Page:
Coal (Old English col; meaning "mineral of fossilized carbon" since the thirteenth century) is a combustible black or brownish-black sedimentary rock usually occurring in rock strata in layers or veins called coal beds or coal seams. The harder forms, such as anthracite coal, can be regarded as metamorphic rock because of later exposure to elevated temperature and pressure. Coal is composed primarily of carbon, along with variable quantities of other elements, chiefly hydrogen, sulfur, oxygen, and nitrogen. A fossil fuel, coal forms when dead plant matter is converted into peat, which in turn is converted into lignite, then sub-bituminous coal, after that bituminous coal, and lastly anthracite. This involves biological and geological processes that take place over time. Throughout history, coal has been used as an energy resource, primarily burned for the production of electricity and heat, and is also used for industrial purposes, such as refining metals. Coal is...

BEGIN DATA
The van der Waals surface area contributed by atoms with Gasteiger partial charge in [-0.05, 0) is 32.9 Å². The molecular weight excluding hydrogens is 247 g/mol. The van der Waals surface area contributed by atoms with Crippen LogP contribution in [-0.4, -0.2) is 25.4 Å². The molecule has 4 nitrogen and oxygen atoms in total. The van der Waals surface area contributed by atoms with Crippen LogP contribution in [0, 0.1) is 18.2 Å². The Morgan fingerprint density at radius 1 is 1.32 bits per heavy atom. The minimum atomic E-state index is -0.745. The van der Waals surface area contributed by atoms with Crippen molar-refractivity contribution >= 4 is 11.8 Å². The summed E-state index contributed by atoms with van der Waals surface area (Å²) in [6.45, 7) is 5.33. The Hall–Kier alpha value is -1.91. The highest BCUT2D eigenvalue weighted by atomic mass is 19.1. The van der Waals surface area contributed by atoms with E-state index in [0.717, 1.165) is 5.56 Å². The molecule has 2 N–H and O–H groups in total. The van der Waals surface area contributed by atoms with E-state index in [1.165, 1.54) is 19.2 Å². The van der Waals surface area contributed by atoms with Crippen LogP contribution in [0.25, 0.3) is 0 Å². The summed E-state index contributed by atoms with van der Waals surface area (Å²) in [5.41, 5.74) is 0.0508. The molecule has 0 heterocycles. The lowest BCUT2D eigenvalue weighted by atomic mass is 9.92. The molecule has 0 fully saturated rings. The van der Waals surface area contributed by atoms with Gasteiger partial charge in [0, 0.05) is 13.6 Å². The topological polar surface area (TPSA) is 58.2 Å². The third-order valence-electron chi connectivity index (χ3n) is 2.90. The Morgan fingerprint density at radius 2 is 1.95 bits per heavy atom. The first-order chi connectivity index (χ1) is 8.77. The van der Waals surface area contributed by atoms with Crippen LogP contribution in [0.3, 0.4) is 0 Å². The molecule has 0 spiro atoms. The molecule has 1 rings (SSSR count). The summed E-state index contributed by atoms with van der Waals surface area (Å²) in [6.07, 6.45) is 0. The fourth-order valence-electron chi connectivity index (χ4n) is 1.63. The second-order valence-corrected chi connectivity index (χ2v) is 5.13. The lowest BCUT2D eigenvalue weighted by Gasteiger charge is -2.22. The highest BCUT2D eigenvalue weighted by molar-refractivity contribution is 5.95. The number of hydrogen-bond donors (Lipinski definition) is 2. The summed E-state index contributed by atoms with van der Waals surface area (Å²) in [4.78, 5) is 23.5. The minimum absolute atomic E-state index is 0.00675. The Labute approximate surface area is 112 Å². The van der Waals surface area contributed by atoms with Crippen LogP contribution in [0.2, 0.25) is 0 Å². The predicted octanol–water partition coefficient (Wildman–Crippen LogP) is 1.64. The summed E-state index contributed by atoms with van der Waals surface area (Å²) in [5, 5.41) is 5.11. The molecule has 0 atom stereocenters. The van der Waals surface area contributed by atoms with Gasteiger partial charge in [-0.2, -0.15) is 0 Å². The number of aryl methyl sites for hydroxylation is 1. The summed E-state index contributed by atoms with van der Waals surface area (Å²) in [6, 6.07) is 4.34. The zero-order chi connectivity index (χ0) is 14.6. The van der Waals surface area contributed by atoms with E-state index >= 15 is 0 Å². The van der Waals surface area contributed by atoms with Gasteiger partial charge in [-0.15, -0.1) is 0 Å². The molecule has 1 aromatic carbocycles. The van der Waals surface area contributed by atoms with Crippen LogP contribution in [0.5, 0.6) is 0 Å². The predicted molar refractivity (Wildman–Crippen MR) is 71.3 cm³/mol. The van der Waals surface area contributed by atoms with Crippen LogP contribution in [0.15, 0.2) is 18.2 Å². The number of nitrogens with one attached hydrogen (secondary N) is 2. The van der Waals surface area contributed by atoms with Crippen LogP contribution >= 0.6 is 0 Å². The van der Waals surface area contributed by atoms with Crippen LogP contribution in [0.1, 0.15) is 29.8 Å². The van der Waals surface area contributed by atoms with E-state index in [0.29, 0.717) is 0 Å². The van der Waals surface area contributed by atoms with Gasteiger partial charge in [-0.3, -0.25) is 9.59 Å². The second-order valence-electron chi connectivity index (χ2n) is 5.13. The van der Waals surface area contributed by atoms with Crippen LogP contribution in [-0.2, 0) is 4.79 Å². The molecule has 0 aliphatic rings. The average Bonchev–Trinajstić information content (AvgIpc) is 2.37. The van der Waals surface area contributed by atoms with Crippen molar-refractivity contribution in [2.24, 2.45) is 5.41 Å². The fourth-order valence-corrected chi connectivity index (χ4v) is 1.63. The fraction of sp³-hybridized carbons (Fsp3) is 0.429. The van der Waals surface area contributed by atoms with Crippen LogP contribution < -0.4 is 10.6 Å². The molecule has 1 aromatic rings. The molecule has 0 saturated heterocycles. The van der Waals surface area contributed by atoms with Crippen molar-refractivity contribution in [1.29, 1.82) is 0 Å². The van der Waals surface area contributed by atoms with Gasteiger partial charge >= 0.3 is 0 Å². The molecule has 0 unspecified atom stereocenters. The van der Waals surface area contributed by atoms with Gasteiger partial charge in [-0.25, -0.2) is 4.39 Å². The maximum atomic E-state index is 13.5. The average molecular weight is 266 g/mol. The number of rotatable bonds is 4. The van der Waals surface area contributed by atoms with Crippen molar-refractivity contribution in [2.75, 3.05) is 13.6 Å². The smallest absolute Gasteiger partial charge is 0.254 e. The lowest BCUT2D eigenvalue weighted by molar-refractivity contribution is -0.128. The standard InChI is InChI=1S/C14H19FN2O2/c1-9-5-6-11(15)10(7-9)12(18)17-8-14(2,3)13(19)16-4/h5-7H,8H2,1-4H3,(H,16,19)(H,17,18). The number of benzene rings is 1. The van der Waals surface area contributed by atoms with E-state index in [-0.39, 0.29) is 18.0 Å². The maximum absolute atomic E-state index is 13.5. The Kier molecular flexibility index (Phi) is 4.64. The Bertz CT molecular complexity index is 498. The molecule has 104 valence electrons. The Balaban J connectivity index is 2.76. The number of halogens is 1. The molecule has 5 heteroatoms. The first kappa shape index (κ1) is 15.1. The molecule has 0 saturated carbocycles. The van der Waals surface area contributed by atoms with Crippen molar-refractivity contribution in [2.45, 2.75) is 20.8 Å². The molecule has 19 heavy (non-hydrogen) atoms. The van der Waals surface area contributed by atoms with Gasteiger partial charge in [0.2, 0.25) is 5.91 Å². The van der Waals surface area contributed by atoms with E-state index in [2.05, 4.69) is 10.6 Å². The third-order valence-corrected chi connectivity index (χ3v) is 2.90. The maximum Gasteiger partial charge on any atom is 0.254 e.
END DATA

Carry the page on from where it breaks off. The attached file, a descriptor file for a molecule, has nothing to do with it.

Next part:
Source: Wikimedia Commons
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